Tuesday, April 28, 2015


Jeff Vandermeer
Completed 4/18/2015, Reviewed 4/23/2015
3 stars

This is the first book of the Southern Reach Trilogy.  It’s a dark, creepy, short novel about a group of explorers investigating a quarantined tract of land within which something rather catastrophic or apocalyptic may have occurred.  It reminded me of “Hyperion”, not for the “Canterbury Tales” aspect, but for the exploration of something horrifying.  The writing is very uneven, but the mystery gripped through the end. 

The story begins with four women, members of the twelfth expedition to investigate a land that has been off-limits for years.  No one knows the results of the other expeditions.  The women don’t even know their own mission’s expectations.  By some unknown means, they are transported into this land, set up camp, and begin exploring.  The first thing they find is a tower that seems to be shoved into the earth.  Inside, the left wall is covered with some kind of mossy plant life, growing in the shape of words.  Not just words, but Old Testament-ish prose of warnings and condemnation.  This continues down into the dark depths, evoking fear and anxiety among the team.  But of course, they have to find the writing’s origin.

I’ll start with the writing.  It is the best part of the book and also the worst.  When Vandermeer is describing action or engaging the characters in conversation, it flows beautifully; it’s incredibly readable.  The problem is the descriptive prose.  Good prose is very important to me.  It should move the reader between the scenes, setting the mood, tension, and pace of the book.  Instead, it grinds the reader down to a halt.  The book’s first sentence alone nearly made me put it back on the shelf.  I trudged on and was rewarded with tense personality conflicts, heartbreaking backstory, and tragic horror. 

Lately, I’ve been doing more research on the books I’ve been reading, perusing other people’s reviews and plot summaries for insights I may have missed.  I opened with a comparison to “Hyperion”, but many readers have noted that the horror is very Lovecraftian.  I have yet to read any of his work (hangs head in shame) but I understand a bit of the Cthulu mythos and have seen some effective films based on it.  Yeah, it has that feel.  The progression of discoveries in the creepy environs is almost as effective as the original “Alien” film.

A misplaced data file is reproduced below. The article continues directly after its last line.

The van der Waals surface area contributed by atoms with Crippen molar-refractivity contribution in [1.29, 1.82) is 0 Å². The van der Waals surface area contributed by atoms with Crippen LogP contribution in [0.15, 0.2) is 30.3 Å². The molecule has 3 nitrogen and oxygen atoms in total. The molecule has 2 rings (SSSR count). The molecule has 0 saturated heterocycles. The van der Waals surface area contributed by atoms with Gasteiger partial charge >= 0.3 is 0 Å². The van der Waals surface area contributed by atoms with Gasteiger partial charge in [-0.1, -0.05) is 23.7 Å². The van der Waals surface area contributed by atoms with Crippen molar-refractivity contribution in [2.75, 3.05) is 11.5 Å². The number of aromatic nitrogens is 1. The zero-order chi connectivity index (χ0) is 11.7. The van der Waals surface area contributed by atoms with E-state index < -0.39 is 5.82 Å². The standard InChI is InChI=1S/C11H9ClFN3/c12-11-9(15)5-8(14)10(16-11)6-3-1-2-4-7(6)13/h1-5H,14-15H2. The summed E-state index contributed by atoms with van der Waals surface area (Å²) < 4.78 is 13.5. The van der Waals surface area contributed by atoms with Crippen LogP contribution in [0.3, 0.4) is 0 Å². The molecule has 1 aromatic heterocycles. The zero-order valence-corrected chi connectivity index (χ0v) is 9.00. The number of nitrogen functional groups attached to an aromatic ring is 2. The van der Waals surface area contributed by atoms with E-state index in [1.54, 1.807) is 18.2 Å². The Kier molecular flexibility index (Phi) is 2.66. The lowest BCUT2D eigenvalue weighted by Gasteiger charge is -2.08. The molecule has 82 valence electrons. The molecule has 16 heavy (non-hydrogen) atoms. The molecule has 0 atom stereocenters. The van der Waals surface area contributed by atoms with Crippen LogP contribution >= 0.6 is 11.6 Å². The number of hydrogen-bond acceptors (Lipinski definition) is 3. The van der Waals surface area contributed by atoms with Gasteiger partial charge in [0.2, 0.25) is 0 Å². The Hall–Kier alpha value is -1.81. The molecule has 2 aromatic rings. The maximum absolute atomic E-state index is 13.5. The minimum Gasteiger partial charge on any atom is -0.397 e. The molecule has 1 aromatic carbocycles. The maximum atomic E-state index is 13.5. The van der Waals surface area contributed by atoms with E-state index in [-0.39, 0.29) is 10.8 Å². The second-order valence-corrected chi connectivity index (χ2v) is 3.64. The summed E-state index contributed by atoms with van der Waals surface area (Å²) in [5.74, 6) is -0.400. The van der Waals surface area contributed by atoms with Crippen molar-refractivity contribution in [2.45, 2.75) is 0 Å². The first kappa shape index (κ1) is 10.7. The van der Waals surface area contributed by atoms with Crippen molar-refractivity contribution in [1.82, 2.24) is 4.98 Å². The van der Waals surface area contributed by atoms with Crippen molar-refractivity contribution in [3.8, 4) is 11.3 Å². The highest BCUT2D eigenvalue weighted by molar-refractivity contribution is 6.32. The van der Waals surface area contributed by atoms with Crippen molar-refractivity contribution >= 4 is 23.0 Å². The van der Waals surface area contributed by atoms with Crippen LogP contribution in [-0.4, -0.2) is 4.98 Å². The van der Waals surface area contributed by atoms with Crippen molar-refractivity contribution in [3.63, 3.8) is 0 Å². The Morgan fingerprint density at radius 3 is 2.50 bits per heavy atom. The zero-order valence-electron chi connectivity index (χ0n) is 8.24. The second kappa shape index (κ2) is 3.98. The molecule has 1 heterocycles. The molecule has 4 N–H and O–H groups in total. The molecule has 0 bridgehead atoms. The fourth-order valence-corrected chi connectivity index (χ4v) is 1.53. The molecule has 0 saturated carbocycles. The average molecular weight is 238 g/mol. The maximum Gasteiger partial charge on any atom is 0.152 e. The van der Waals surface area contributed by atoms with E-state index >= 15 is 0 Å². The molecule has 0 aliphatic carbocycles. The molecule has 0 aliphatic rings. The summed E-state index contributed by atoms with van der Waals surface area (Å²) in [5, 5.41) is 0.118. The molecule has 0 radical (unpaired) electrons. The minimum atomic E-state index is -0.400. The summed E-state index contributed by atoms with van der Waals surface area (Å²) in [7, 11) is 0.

It’s a surprisingly short book, only about 200 pages.  In that small space, Vandermeer crams an excellent main character, the narrator, giving her backstory and motivation, but no name.  In fact, none of the four characters know each other’s names, only their occupations.  It creates a lack of intimacy that keeps them, and the reader, in a state of constant tension.  And there is a sense that the narrator is unreliable.  What she calls a tower, the rest call a tunnel.  In fact, all the characters are hypnotized to help them deal with the stressful nature of their mission.  This calls into question the narrator’s interpretation of the whole experience.  But she’s a great character, remarkably well-developed in such a short amount of space. 

I don’t know anything about the next two books in the trilogy.  I liked the horror premise enough that I’m willing to bear the bad prose for some more terrifying experiences.  This book was nominated for a Nebula.  As I blog this, the award hasn’t been given, but I don’t think this should win.  I liked it a lot, but the writing is just too uneven for me.  I’m giving this book three stars out of five.  Good, but I think it in better hands, it could have been great.  


  1. Replies
    1. Yes. I liked it. I didn't remember the book enough to be disappointed. The one thing I do remember from the book that wasn't in the film was words on the inside wall of the tower. But that didn't detract from my enjoyment of the film.